The Texas A&M University System and its members must make every effort to create accessible electronic content, per the Texas Department of Information Resources Social Media Resource Guide, the guiding document for state of Texas entities using social media to communicate. 

12 percent of Americans live with a disability – this means a significant number of your followers use tools like screen readers, closed captioning, and voice command to navigate social media. If your social media content isn’t accessible, it cannot be consumed by all users.

General Best Practices 


All images should include an alt-text description, or a short written description of the image that helps those using a screen reader better understand. You can add alt-text natively through all major social media platforms or through all major third-party social media management softwares. When writing alt-text, remember to do the following:

  • Provide context – think about how the image contributes to the message you’re posting. Avoid copying the text from the post, as this is redundant and will cause people using screen readers to hear the text twice.
  • Be brief.
  • Avoid starting your alt-text with “image of…” or “photo of…”
  • Give the experience of the image.
  • Include text from the image if you are sharing a graphic with text on it.
  • Many social media platforms will automatically generate alt-text. However, it is often inaccurate, so always make sure to edit it to ensure accuracy.

Infographics and graphics should be treated as images for accessibility purposes. For graphics specifically:

  • Avoid flattened text at all costs — aka avoid flyers, “notes app” style, and graphics with excessive text.
  • If you do have flattened text on a graphic, it should be included in the image description.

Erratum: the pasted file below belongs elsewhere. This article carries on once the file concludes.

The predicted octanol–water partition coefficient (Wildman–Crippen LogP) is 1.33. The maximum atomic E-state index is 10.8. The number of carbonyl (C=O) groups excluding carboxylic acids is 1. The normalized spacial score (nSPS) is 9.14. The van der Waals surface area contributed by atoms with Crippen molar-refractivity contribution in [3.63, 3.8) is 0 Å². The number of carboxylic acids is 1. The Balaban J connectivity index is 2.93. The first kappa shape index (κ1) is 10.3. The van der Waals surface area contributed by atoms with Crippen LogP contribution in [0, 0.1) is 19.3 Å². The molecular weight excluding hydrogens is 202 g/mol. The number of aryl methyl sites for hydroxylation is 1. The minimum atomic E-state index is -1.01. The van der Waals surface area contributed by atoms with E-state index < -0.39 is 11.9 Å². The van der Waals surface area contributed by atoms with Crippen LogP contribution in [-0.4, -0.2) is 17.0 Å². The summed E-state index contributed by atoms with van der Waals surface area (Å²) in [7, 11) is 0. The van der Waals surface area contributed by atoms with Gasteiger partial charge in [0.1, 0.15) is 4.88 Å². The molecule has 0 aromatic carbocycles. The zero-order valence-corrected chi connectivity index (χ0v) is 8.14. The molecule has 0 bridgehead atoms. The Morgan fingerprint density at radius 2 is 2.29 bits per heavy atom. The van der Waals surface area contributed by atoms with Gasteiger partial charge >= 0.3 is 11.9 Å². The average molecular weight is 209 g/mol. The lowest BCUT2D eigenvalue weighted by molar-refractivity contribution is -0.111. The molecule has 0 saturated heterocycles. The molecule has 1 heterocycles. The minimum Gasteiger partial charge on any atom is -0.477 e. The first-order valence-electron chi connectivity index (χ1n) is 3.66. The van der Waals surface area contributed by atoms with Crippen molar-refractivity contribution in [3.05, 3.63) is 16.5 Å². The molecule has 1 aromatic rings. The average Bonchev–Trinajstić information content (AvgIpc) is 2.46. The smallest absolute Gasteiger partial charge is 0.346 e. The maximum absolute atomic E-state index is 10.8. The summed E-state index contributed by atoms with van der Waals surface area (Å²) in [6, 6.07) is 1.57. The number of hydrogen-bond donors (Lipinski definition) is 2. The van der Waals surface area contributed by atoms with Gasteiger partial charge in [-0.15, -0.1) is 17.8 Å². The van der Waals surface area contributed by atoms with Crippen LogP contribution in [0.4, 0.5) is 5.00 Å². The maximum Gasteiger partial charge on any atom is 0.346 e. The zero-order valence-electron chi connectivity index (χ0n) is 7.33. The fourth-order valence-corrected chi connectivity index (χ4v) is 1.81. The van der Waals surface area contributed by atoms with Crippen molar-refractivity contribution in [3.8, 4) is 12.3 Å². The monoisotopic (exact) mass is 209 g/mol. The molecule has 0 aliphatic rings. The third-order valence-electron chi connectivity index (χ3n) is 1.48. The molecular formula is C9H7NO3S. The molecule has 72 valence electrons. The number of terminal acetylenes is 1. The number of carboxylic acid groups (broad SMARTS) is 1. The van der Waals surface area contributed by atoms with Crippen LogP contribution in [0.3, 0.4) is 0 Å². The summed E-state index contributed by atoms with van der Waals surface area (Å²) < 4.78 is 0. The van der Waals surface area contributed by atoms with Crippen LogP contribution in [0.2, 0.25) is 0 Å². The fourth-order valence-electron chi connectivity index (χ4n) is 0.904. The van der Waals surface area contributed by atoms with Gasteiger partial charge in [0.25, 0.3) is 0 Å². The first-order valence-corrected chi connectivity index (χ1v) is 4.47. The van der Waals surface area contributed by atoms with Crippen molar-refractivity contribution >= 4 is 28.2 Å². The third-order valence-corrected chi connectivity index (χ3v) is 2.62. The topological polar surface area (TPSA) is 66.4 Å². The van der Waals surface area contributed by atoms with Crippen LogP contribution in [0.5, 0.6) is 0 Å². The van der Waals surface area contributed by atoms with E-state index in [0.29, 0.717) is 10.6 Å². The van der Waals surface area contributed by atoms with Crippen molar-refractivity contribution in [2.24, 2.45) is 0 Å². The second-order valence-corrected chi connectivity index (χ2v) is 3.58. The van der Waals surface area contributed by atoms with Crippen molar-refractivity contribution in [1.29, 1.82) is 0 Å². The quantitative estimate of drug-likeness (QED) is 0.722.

• The less text on a graphic for social media, the better.
  • Make sure the font is legible. The majority of your followers are using a small screen to view your content.
  • Pay attention to color contrast – always use high contrast colors and utilize a color contrast checker if you aren’t sure the colors are contrasting enough. The colors on the graphic should be well contrasted so the image is viewable by people who are colorblind or who have a visual impairment.


All video shared on social media platforms should have captions, either closed captions (these are captions that a user can turn on and off and are usually uploaded via an .srt file) or open captions (this is where text is edited into the video file itself and cannot be turned off). Always include closed captions/.srt files or open captions on all videos you post. All major social media platforms have the ability to upload an .srt file with your video. Instagram does not offer this for Reels; however it does have a native auto-caption tool for Stories.

For video content itself, make sure colors contrast, especially when text is involved, and that transitions are smooth.

  • Use plain text.
  • Don’t rely on color to convey meaning.
  • Limit flashing, blinking, flickering, or rapidly changing shots to no more than three per second.
  • Avoid white text on light backgrounds — this commonly happens on lower thirds.


  • Use correct punctuation in posts, captions, and alt-text. This is critical for people using screen readers.
  • Utilize “Camel Case” style when writing hashtags. This means capitalizing the first letter of each word in a hashtag to make it easier to read for everyone, but especially those who use screen readers.
  • Limit the number of hashtags you use on each post, as a screen reader will read all of them out to users.
  • URLs should be as short as possible in posts, as a screen reader will read the entire URL out loud to users.
  • Limit the use of emojis in your social media posts, as screen readers read the emoji as their description. 

For additional resources to accommodate users with disabilities for each major social media platform, see The Texas A&M University System’s Public Notification For Social Media